Thursday, June 03, 2004
Kerry campaign interview with Rand Beers
This is from an official email from the Kerry campaign:
An Interview with Rand Beers.
One week ago, John Kerry kicked off eleven days of speeches and campaign events outlining his national security policy. As head of the Internet Team, I had the opportunity to sit down with Rand Beers to discuss how John Kerry will build a stronger America, that is respected in the world, and secure at home.
After serving at the National Security Council at the White House during Republican and Democratic administrations, Rand Beers resigned as Special Assistant to the President and Senior Director for Combating Terrorism in March 2003 to protest the Bush administration's loss of focus on the war on terrorism. Eight weeks later, he joined the Kerry Campaign as National Security/Homeland Security Issues Coordinator. He began his career as a Marine rifle company commander in Vietnam.
Josh Ross: Was it a difficult decision to leave the Bush administration?
Rand Beers: It was an extraordinarily difficult decision for me to make. When you've worked with people for a number of years, you develop a sense of loyalty and camaraderie. But I feel strongly that if you're going to play a part in any government, you have to be one hundred percent committed. When I could not give that kind of commitment because of differences in philosophy and the administration's rush to war, I decided to leave.
After I left, I thought a lot about what I wanted to do, and came to the conclusion that rather than being part of the problem, which I was within the administration, I wanted to be part of the solution.
Josh Ross: There were nine Democrats in the field when you joined the Kerry campaign. Why pick John Kerry over all the rest?
Rand Beers: I joined John Kerry's campaign because I knew about his record in the Senate, on the Senate Foreign Relations Committee and on the Senate Intelligence Committee. I knew that he cared about the changing security environment that the world was facing. And one of his former staffers, Jonathan Winer, worked for me as Deputy Assistant Secretary at the State Department, so I had a good appreciation of the kinds of issues and concerns that John Kerry was passionate about.
I also admire Senator Kerry because of his Vietnam experience. Like him, I served in Vietnam. Like him, I went back for a second tour after having spent a full year there. Like him, I came back to the United States deeply concerned that our efforts in Vietnam had gone off track. I was drawn to John Kerry because of our similar experiences, plus the knowledge that individuals who have served in combat have an important perspective when they make decisions about war and peace.
Josh Ross: What steps do we need to take to restore U.S. authority and leadership in the world?
Rand Beers: It's absolutely essential that the next president, from his first day in office, makes a major effort to reach out to countries around the world. We need to return to the kind of dialogue that is necessary to knit together relationships and alliances into meaningful coalitions, to deal with the problems around the globe. If you're not prepared to listen, as well as talk, then it's much harder to bring other countries together for common purposes and common solutions.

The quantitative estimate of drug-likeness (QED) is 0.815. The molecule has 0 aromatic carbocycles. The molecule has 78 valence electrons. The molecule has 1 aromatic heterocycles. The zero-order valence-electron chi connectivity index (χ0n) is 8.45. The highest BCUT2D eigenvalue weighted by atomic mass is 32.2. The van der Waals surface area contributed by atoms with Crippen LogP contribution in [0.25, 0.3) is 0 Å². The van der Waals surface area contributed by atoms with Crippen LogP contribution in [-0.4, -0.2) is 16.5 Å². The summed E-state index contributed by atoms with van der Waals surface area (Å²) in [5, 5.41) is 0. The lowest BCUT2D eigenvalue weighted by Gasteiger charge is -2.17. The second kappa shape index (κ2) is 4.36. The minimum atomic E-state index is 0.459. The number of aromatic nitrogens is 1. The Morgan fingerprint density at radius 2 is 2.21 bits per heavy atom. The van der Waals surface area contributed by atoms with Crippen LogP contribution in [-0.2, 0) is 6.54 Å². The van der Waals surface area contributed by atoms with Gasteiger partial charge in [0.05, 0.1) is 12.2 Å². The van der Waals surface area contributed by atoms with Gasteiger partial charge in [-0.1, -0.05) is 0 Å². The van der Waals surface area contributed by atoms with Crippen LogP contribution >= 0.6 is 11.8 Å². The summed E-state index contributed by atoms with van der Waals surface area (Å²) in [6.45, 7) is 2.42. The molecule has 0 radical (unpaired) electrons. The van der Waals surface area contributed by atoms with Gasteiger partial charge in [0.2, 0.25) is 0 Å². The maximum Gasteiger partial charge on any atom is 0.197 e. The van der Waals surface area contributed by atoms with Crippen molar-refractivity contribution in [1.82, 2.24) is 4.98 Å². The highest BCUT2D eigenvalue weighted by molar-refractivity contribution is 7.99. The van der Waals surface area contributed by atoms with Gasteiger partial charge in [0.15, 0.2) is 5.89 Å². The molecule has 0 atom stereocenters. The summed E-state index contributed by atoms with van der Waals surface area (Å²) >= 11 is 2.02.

Josh Ross: What lessons from history can we apply to fighting the war on terror?
Rand Beers: I think that the major lesson from history is that if we do not work together with allies around the world, we are going to be unable to prevent terrorists from attacking us and hurting us. We will never have a perfect defense; but we will be stronger and more secure with strong allies.
Second, we need to adapt our capabilities to the new threats we face. Terrorism was previously a secondary concern not only for the United States but for most countries. The face of terrorism is ever-changing and evolving. We're going to have to look at our military forces, our intelligence forces, and our law enforcement community, both within the United States and globally, to make sure that we have the right kind of people, the right kind of capabilities, and the right kind of skills in order to deal with these new threats.
We also have to dry up support and sympathy for al-Qaeda in the Islamic world. We have to reinforce the perception in the Islamic world that the kind of activity and behavior that al-Qaeda engages in is unrepresentative of the religion as a whole. This will take time and considerable effort, but it's a mission that we must participate in with the Islamic world and other members of the international community.
Josh Ross: How will a John Kerry presidency differ from a George Bush Presidency, in terms of foreign policy, the war on terrorism, and Iraq?
Rand Beers: John Kerry presented a very clear set of differences in his speech in Seattle last Thursday. First, he would return to the alliance structure that has stood so well since the second World War. Those alliances need to be updated, strengthened and refocused for a post 9/11 world, so that organizations such as NATO are no longer confined in their vision.
Second, John Kerry will ensure that we have the kind of military that's necessary for security missions. We must have more than just a force that is capable of fighting conventional wars. We also must have the skills and capabilities that will allow us to deal with failed states, terrorism, and threats from nuclear, biological and chemical weapons, especially keeping them away from terrorists.
Third, John Kerry will use all the tools in our foreign policy arsenal. We will emphasize the use of diplomacy, which the Bush administration has put in cold storage. We need better intelligence capabilities and better use of economic power, our ideas, and our values.
Finally, we need to become energy independent, so our foreign policy isn't distorted by our dependence on Middle East oil